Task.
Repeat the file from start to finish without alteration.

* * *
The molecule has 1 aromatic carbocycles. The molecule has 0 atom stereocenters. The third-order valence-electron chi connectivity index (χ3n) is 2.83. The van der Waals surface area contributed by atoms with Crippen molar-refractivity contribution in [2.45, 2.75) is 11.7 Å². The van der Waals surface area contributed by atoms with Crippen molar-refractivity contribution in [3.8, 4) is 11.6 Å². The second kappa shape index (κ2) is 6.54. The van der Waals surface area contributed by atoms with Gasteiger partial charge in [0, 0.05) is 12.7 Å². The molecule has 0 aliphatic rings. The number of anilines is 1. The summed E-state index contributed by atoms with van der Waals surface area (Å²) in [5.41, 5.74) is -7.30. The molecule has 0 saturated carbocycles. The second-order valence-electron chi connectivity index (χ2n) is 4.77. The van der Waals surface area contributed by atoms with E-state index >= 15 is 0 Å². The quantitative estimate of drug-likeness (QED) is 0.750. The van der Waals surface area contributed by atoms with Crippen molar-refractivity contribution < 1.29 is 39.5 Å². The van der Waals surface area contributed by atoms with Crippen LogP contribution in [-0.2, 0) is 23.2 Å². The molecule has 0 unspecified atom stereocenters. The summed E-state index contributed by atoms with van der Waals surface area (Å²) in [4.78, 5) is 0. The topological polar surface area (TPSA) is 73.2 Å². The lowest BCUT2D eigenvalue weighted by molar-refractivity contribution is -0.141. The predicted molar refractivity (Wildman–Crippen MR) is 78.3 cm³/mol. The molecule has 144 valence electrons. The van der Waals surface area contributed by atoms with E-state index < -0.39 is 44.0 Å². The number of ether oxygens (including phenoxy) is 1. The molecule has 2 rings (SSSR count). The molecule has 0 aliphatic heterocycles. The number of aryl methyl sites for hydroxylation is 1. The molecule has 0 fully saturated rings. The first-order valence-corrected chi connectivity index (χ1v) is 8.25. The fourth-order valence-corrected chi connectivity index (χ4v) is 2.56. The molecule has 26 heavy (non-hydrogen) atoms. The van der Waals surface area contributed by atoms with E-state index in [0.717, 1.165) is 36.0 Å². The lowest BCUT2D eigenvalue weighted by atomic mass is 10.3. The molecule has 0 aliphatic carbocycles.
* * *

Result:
The molecule has 1 aromatic carbocycles. The molecule has 0 atom stereocenters. The third-order valence-electron chi connectivity index (χ3n) is 2.83. The van der Waals surface area contributed by atoms with Crippen molar-refractivity contribution in [2.45, 2.75) is 11.7 Å². The van der Waals surface area contributed by atoms with Crippen molar-refractivity contribution in [3.8, 4) is 11.6 Å². The second kappa shape index (κ2) is 6.54. The van der Waals surface area contributed by atoms with Gasteiger partial charge in [0, 0.05) is 12.7 Å². The molecule has 0 aliphatic rings. The number of anilines is 1. The summed E-state index contributed by atoms with van der Waals surface area (Å²) in [5.41, 5.74) is -7.30. The molecule has 0 saturated carbocycles. The second-order valence-electron chi connectivity index (χ2n) is 4.77. The van der Waals surface area contributed by atoms with E-state index >= 15 is 0 Å². The quantitative estimate of drug-likeness (QED) is 0.750. The van der Waals surface area contributed by atoms with Crippen molar-refractivity contribution < 1.29 is 39.5 Å². The van der Waals surface area contributed by atoms with Crippen LogP contribution in [-0.2, 0) is 23.2 Å². The molecule has 0 unspecified atom stereocenters. The summed E-state index contributed by atoms with van der Waals surface area (Å²) in [4.78, 5) is 0. The topological polar surface area (TPSA) is 73.2 Å². The lowest BCUT2D eigenvalue weighted by molar-refractivity contribution is -0.141. The predicted molar refractivity (Wildman–Crippen MR) is 78.3 cm³/mol. The molecule has 144 valence electrons. The van der Waals surface area contributed by atoms with E-state index < -0.39 is 44.0 Å². The number of ether oxygens (including phenoxy) is 1. The molecule has 2 rings (SSSR count). The molecule has 0 aliphatic heterocycles. The number of aryl methyl sites for hydroxylation is 1. The molecule has 0 fully saturated rings. The first-order valence-corrected chi connectivity index (χ1v) is 8.25. The fourth-order valence-corrected chi connectivity index (χ4v) is 2.56. The molecule has 26 heavy (non-hydrogen) atoms. The van der Waals surface area contributed by atoms with E-state index in [0.717, 1.165) is 36.0 Å². The lowest BCUT2D eigenvalue weighted by atomic mass is 10.3. The molecule has 0 aliphatic carbocycles.